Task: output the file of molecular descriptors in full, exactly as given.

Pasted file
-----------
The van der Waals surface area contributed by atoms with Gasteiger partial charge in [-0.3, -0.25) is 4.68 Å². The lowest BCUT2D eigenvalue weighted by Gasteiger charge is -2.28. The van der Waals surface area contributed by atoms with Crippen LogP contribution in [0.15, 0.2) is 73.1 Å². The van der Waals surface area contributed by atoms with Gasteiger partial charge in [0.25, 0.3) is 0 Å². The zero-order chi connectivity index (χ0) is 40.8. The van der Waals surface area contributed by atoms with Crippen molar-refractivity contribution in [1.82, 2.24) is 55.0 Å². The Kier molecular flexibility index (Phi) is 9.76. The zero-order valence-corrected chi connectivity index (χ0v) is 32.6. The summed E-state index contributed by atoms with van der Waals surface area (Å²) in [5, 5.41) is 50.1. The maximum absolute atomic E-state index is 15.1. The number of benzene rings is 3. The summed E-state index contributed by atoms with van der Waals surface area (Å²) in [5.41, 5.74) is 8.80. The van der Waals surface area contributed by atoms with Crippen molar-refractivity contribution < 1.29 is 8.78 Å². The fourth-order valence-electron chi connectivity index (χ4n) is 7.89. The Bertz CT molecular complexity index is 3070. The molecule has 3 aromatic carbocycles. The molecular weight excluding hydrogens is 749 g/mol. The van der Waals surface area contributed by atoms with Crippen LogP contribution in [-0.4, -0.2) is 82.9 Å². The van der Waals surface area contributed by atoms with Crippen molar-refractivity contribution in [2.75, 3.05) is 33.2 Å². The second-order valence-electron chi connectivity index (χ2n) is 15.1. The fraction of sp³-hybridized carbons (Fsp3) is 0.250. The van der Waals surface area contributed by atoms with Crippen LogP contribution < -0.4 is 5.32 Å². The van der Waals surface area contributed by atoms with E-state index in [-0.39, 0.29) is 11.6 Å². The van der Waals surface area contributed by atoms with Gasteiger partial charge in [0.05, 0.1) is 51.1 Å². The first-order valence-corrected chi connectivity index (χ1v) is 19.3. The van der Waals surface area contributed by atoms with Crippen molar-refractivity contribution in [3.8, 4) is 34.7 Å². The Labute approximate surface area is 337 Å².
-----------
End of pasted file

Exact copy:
The van der Waals surface area contributed by atoms with Gasteiger partial charge in [-0.3, -0.25) is 4.68 Å². The lowest BCUT2D eigenvalue weighted by Gasteiger charge is -2.28. The van der Waals surface area contributed by atoms with Crippen LogP contribution in [0.15, 0.2) is 73.1 Å². The van der Waals surface area contributed by atoms with Gasteiger partial charge in [0.25, 0.3) is 0 Å². The zero-order chi connectivity index (χ0) is 40.8. The van der Waals surface area contributed by atoms with Crippen molar-refractivity contribution in [1.82, 2.24) is 55.0 Å². The Kier molecular flexibility index (Phi) is 9.76. The zero-order valence-corrected chi connectivity index (χ0v) is 32.6. The summed E-state index contributed by atoms with van der Waals surface area (Å²) in [5, 5.41) is 50.1. The maximum absolute atomic E-state index is 15.1. The number of benzene rings is 3. The summed E-state index contributed by atoms with van der Waals surface area (Å²) in [5.41, 5.74) is 8.80. The van der Waals surface area contributed by atoms with Crippen molar-refractivity contribution < 1.29 is 8.78 Å². The fourth-order valence-electron chi connectivity index (χ4n) is 7.89. The Bertz CT molecular complexity index is 3070. The molecule has 3 aromatic carbocycles. The molecular weight excluding hydrogens is 749 g/mol. The van der Waals surface area contributed by atoms with Crippen LogP contribution in [-0.4, -0.2) is 82.9 Å². The van der Waals surface area contributed by atoms with Crippen molar-refractivity contribution in [2.75, 3.05) is 33.2 Å². The second-order valence-electron chi connectivity index (χ2n) is 15.1. The fraction of sp³-hybridized carbons (Fsp3) is 0.250. The van der Waals surface area contributed by atoms with Crippen LogP contribution < -0.4 is 5.32 Å². The van der Waals surface area contributed by atoms with E-state index in [-0.39, 0.29) is 11.6 Å². The van der Waals surface area contributed by atoms with Gasteiger partial charge in [0.05, 0.1) is 51.1 Å². The first-order valence-corrected chi connectivity index (χ1v) is 19.3. The van der Waals surface area contributed by atoms with Crippen molar-refractivity contribution in [3.8, 4) is 34.7 Å². The Labute approximate surface area is 337 Å².